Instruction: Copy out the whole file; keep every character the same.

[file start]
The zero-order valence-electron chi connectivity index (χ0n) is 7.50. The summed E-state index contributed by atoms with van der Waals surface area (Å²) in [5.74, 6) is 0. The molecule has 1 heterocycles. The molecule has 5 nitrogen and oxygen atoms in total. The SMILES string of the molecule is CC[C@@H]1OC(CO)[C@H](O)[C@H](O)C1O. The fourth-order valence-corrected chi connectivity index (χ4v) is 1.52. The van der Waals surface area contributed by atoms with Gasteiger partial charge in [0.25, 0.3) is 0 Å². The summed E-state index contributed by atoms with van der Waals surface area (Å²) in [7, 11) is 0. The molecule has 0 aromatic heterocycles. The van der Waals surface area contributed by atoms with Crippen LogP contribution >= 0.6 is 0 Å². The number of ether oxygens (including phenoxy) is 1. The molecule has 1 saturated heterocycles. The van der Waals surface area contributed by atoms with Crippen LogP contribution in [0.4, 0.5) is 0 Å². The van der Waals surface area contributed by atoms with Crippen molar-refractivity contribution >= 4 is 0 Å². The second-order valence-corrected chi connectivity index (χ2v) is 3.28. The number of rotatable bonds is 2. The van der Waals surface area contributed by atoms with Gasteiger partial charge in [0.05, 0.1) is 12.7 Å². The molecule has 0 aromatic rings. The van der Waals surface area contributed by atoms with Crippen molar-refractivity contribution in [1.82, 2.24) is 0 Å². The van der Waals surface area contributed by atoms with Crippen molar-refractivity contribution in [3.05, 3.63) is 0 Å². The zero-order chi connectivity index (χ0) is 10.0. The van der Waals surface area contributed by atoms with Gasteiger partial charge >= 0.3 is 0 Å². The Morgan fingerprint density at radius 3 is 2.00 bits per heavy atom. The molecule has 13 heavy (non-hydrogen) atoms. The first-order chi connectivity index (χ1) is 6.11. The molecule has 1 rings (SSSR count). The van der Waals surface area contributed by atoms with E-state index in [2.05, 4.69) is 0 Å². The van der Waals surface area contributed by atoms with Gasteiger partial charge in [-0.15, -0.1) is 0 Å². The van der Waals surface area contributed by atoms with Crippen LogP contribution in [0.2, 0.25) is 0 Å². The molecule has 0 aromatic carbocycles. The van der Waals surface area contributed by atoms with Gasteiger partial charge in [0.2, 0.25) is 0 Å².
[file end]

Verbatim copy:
The zero-order valence-electron chi connectivity index (χ0n) is 7.50. The summed E-state index contributed by atoms with van der Waals surface area (Å²) in [5.74, 6) is 0. The molecule has 1 heterocycles. The molecule has 5 nitrogen and oxygen atoms in total. The SMILES string of the molecule is CC[C@@H]1OC(CO)[C@H](O)[C@H](O)C1O. The fourth-order valence-corrected chi connectivity index (χ4v) is 1.52. The van der Waals surface area contributed by atoms with Gasteiger partial charge in [0.25, 0.3) is 0 Å². The summed E-state index contributed by atoms with van der Waals surface area (Å²) in [7, 11) is 0. The molecule has 0 aromatic heterocycles. The van der Waals surface area contributed by atoms with Crippen LogP contribution >= 0.6 is 0 Å². The number of ether oxygens (including phenoxy) is 1. The molecule has 1 saturated heterocycles. The van der Waals surface area contributed by atoms with Crippen LogP contribution in [0.4, 0.5) is 0 Å². The van der Waals surface area contributed by atoms with Crippen molar-refractivity contribution >= 4 is 0 Å². The second-order valence-corrected chi connectivity index (χ2v) is 3.28. The number of rotatable bonds is 2. The van der Waals surface area contributed by atoms with Gasteiger partial charge in [0.05, 0.1) is 12.7 Å². The molecule has 0 aromatic rings. The van der Waals surface area contributed by atoms with Crippen molar-refractivity contribution in [1.82, 2.24) is 0 Å². The van der Waals surface area contributed by atoms with Crippen molar-refractivity contribution in [3.05, 3.63) is 0 Å². The zero-order chi connectivity index (χ0) is 10.0. The van der Waals surface area contributed by atoms with Gasteiger partial charge >= 0.3 is 0 Å². The Morgan fingerprint density at radius 3 is 2.00 bits per heavy atom. The molecule has 13 heavy (non-hydrogen) atoms. The first-order chi connectivity index (χ1) is 6.11. The molecule has 1 rings (SSSR count). The van der Waals surface area contributed by atoms with E-state index in [2.05, 4.69) is 0 Å². The van der Waals surface area contributed by atoms with Gasteiger partial charge in [-0.15, -0.1) is 0 Å². The van der Waals surface area contributed by atoms with Crippen LogP contribution in [0.2, 0.25) is 0 Å². The molecule has 0 aromatic carbocycles. The van der Waals surface area contributed by atoms with Gasteiger partial charge in [0.2, 0.25) is 0 Å².